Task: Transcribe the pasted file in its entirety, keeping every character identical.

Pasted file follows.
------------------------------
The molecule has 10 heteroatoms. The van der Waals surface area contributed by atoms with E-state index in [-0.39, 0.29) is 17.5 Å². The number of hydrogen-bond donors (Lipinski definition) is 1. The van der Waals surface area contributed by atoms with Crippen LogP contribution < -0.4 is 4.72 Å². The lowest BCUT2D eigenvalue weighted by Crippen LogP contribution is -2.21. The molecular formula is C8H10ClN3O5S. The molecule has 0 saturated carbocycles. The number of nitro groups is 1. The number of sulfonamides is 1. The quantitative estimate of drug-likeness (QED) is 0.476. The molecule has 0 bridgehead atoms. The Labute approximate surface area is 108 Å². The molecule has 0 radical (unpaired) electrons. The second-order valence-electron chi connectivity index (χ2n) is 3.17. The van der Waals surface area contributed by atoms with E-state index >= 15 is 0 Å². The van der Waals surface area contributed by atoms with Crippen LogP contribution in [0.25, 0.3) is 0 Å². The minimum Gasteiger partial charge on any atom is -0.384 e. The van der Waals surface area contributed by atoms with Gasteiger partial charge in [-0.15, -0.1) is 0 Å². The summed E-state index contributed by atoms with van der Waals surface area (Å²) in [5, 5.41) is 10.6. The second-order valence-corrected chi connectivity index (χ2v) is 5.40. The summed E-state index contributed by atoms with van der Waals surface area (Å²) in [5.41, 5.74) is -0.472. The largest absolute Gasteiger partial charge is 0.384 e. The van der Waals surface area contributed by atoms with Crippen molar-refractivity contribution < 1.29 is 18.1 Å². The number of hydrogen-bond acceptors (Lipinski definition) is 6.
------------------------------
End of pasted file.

The molecule has 10 heteroatoms. The van der Waals surface area contributed by atoms with E-state index in [-0.39, 0.29) is 17.5 Å². The number of hydrogen-bond donors (Lipinski definition) is 1. The van der Waals surface area contributed by atoms with Crippen LogP contribution < -0.4 is 4.72 Å². The lowest BCUT2D eigenvalue weighted by Crippen LogP contribution is -2.21. The molecular formula is C8H10ClN3O5S. The molecule has 0 saturated carbocycles. The number of nitro groups is 1. The number of sulfonamides is 1. The quantitative estimate of drug-likeness (QED) is 0.476. The molecule has 0 bridgehead atoms. The Labute approximate surface area is 108 Å². The molecule has 0 radical (unpaired) electrons. The second-order valence-electron chi connectivity index (χ2n) is 3.17. The van der Waals surface area contributed by atoms with E-state index >= 15 is 0 Å². The van der Waals surface area contributed by atoms with Crippen LogP contribution in [0.25, 0.3) is 0 Å². The minimum Gasteiger partial charge on any atom is -0.384 e. The van der Waals surface area contributed by atoms with Gasteiger partial charge in [-0.15, -0.1) is 0 Å². The summed E-state index contributed by atoms with van der Waals surface area (Å²) in [5, 5.41) is 10.6. The second-order valence-corrected chi connectivity index (χ2v) is 5.40. The summed E-state index contributed by atoms with van der Waals surface area (Å²) in [5.41, 5.74) is -0.472. The largest absolute Gasteiger partial charge is 0.384 e. The van der Waals surface area contributed by atoms with Crippen molar-refractivity contribution < 1.29 is 18.1 Å². The number of hydrogen-bond acceptors (Lipinski definition) is 6.